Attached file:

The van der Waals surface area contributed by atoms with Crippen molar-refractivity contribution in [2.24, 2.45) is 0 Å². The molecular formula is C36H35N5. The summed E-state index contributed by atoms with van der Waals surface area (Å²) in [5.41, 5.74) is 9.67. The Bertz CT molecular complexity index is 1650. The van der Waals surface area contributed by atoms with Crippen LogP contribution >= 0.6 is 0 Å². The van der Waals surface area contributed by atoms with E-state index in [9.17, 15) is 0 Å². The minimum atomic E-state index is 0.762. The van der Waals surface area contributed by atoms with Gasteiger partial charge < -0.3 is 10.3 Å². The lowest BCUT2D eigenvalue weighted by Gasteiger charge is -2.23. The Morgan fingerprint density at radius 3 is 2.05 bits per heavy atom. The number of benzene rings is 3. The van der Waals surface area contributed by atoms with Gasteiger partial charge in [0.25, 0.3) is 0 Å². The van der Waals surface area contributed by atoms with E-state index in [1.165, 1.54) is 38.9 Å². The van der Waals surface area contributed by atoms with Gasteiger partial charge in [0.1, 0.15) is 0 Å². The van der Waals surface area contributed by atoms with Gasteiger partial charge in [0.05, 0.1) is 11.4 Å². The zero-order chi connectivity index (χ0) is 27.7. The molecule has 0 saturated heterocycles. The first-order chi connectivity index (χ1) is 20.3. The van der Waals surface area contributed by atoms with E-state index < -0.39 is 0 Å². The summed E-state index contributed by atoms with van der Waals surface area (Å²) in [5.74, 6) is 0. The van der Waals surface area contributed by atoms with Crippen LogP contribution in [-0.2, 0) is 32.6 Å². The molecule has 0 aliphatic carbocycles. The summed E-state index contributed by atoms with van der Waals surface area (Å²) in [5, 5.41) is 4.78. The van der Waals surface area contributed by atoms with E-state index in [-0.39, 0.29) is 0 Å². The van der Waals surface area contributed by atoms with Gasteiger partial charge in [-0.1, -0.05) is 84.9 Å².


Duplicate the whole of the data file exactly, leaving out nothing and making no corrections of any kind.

The van der Waals surface area contributed by atoms with Crippen molar-refractivity contribution in [2.24, 2.45) is 0 Å². The molecular formula is C36H35N5. The summed E-state index contributed by atoms with van der Waals surface area (Å²) in [5.41, 5.74) is 9.67. The Bertz CT molecular complexity index is 1650. The van der Waals surface area contributed by atoms with Crippen LogP contribution >= 0.6 is 0 Å². The van der Waals surface area contributed by atoms with E-state index in [9.17, 15) is 0 Å². The minimum atomic E-state index is 0.762. The van der Waals surface area contributed by atoms with Gasteiger partial charge < -0.3 is 10.3 Å². The lowest BCUT2D eigenvalue weighted by Gasteiger charge is -2.23. The Morgan fingerprint density at radius 3 is 2.05 bits per heavy atom. The number of benzene rings is 3. The van der Waals surface area contributed by atoms with Gasteiger partial charge in [0.25, 0.3) is 0 Å². The van der Waals surface area contributed by atoms with E-state index in [1.165, 1.54) is 38.9 Å². The van der Waals surface area contributed by atoms with Gasteiger partial charge in [0.1, 0.15) is 0 Å². The van der Waals surface area contributed by atoms with Gasteiger partial charge in [0.05, 0.1) is 11.4 Å². The zero-order chi connectivity index (χ0) is 27.7. The molecule has 0 saturated heterocycles. The first-order chi connectivity index (χ1) is 20.3. The van der Waals surface area contributed by atoms with E-state index < -0.39 is 0 Å². The summed E-state index contributed by atoms with van der Waals surface area (Å²) in [5.74, 6) is 0. The van der Waals surface area contributed by atoms with Crippen LogP contribution in [-0.2, 0) is 32.6 Å². The molecule has 0 aliphatic carbocycles. The summed E-state index contributed by atoms with van der Waals surface area (Å²) in [5, 5.41) is 4.78. The van der Waals surface area contributed by atoms with E-state index in [-0.39, 0.29) is 0 Å². The van der Waals surface area contributed by atoms with Gasteiger partial charge in [-0.1, -0.05) is 84.9 Å².